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After an international tribunal invalidated Beijing's claims to the South China Sea, Chinese authorities have declared in no uncertain terms that they will be ignoring the ruling.

The Philippines brought the case to arbitration at the Hague, objecting to China's claims to maritime rights in the disputed waters. The tribunal agreed that China had no legal authority to claim the waters, and was infringing on the sovereign rights of the Philippines.

Donald Trump is firing back at Supreme Court Justice Ruth Bader Ginsburg after she made disparaging comments about him in several media interviews. He tweeted late Tuesday that she "has embarrassed all" with her "very dumb" comments about the candidate. Trump ended his tweet with "Her mind is shot - resign!":

Donald Trump wrapped up his public tryout of potential vice presidential candidates in Indiana Tuesday night with Gov. Mike Pence giving the final audition.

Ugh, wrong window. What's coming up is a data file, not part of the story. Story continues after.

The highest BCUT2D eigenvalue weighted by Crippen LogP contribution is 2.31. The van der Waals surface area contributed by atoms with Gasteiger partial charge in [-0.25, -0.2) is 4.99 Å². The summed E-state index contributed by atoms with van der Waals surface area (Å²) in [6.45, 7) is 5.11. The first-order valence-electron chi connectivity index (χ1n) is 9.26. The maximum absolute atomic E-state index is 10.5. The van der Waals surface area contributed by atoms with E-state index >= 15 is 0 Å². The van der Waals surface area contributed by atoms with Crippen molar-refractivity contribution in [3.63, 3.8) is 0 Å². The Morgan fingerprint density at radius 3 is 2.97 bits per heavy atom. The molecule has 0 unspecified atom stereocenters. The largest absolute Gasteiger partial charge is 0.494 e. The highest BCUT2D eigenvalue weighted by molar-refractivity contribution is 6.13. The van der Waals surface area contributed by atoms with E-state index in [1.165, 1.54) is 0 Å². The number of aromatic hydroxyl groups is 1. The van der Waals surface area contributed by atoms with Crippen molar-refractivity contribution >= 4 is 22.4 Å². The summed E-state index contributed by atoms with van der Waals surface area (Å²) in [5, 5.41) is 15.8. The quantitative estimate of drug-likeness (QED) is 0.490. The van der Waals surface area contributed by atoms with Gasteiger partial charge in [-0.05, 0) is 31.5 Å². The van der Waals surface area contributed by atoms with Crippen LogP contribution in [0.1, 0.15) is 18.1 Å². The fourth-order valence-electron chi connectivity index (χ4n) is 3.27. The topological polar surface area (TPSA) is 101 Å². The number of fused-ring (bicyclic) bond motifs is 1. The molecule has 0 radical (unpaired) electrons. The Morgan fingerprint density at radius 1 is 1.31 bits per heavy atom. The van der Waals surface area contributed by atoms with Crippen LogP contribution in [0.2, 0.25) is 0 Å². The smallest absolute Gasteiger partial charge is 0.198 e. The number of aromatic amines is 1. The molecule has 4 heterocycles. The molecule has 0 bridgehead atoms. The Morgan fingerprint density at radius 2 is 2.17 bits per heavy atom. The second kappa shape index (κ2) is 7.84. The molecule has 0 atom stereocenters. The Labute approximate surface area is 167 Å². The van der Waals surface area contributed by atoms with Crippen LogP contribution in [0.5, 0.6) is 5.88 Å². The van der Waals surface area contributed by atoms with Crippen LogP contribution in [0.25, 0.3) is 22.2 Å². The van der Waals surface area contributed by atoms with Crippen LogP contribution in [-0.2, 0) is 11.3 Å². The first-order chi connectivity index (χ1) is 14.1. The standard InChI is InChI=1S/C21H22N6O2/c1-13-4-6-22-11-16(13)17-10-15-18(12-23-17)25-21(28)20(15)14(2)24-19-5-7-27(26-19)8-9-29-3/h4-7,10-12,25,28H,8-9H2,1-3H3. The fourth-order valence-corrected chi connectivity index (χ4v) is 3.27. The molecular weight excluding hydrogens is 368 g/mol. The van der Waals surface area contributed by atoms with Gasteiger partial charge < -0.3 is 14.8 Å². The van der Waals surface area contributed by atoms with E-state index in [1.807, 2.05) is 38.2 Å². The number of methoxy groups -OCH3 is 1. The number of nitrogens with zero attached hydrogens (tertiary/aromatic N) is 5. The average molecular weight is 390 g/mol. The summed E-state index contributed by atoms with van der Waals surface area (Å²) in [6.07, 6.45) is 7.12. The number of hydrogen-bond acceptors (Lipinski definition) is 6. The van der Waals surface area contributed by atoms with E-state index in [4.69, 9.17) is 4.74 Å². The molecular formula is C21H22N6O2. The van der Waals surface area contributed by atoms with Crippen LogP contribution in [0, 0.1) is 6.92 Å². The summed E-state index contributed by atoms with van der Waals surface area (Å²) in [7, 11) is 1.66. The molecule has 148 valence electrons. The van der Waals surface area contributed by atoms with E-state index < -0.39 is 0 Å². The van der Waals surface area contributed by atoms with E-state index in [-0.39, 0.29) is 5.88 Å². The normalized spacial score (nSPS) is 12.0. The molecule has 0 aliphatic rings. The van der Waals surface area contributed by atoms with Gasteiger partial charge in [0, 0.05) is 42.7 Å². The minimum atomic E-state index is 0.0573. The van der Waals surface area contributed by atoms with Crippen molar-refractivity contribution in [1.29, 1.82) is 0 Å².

The Indiana governor's stock as Trump's possible running mate is believed to be on the rise, with New Jersey Gov. Chris Christie and former House Speaker Newt Gingrich also atop the list. Sources tell NPR the presumptive GOP presidential nominee is close to making a decision, which he's widely expected to announce by Friday.

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The unassuming hero of Jonas Karlsson's clever, Kafkaesque parable is the opposite of a malcontent. Despite scant education, a limited social life, and no prospects for success as it is usually defined, he's that rarity, a most happy fella with an amazing ability to content himself with very little. But one day, returning to his barebones flat from his dead-end, part-time job at a video store, he finds an astronomical bill from an entity called W.R.D. He assumes it's a scam. Actually, it is more sinister-- and it forces him to take a good hard look at his life and values.

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Donald Trump picked a military town — Virginia Beach, Va. — to give a speech Monday on how he would go about overhauling the Department of Veterans Affairs if elected.

He blamed the Obama administration for a string of scandals at the VA during the past two years, and claimed that his rival, Hillary Clinton, has downplayed the problems and won't fix them.

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The season for blueberries used to be short. You'd find fresh berries in the store just during a couple of months in the middle of summer.